The BC Family Justice Innovation Lab employs an approach we call “systemic human-centred design”. The first phase of the model is “discovery” of the experiences of the users (the people the system is intended to serve), in our case the human beings who are involved in separation and divorce in BC. We have written before about the importance of starting there (rather than with the experts) and, in particular, about the need to begin with empathy for the user experience. Without that, any design we come up with is unlikely to enhance the well-being of the families, including their children.
In his recent article, “The Most Important Skill People are Losing”, Gustavo Razzetti laments society’s loss of empathy, which he defines as:
“Empathy is more than walking in someone else’s shoes; it’s the ability to see and connect with others because they are human.”
Loss of empathy in turn leads to loss of true social connectivity. Gustavo takes the time to describe two types of empathy: emotional and cognitive. Emotional empathy involves feeling what other people feel and is motivated by our mirror neurons. Cognitive empathy involves understanding people and “perspective taking’. It is cognitive empathy that is the focus of the human-centred design process. “Understanding other people’s perspectives promotes diversity of thinking”.
While boating this summer I explored our Garmin GPS system. I knew that it provides a navigation chart (a bird’s eye view of the area):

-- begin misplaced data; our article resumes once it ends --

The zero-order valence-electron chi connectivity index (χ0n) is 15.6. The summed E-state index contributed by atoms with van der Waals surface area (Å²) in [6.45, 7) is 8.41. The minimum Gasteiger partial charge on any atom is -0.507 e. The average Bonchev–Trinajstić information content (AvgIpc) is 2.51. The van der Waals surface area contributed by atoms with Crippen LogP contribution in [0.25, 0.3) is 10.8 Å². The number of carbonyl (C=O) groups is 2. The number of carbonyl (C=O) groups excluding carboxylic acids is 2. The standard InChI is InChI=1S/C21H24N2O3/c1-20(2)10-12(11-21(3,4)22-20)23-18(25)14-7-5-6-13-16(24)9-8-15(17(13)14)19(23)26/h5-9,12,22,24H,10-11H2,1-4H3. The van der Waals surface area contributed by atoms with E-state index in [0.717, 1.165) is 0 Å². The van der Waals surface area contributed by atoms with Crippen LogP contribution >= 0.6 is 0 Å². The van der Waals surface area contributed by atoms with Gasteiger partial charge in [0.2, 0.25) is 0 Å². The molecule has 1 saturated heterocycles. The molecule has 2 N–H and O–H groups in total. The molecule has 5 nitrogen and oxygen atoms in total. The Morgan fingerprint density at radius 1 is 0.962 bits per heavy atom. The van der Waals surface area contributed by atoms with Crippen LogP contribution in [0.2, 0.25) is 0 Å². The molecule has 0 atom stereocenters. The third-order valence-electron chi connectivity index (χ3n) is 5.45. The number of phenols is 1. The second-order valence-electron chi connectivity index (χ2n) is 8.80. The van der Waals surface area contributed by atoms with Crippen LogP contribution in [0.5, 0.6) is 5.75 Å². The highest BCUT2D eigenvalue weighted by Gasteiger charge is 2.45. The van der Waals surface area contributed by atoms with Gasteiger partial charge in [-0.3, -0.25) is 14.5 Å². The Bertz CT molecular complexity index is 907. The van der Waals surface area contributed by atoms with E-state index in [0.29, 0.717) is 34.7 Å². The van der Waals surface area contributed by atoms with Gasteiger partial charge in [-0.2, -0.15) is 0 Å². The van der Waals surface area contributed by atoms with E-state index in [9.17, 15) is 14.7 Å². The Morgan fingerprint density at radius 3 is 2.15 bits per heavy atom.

But I discovered that it also provides a “Fish Eye View” showing what the landscape looks like from directly under the boat:
The coloured blobs are some kind of sea creatures hiding in the shade looking up at the bottom of our boat! This perspective reminded me of how different things can look through the eyes of another – even a fish.
I wonder how we could employ a “fish eye view” more often in our social interactions. We would have to be more curious to find out what is really going on and humble enough to see and put aside our own assumptions and biases. It is worth exercising our empathy muscle in order to avoid further deteriorating our critical social connections with each other.
As a final note, here is another perspective from our boat of the same location, this time looking out at the beautiful (but smoky) BC scenery at our anchorage:
Perspective really matters. As always, your comments would be most appreciated.
Kari D. Boyle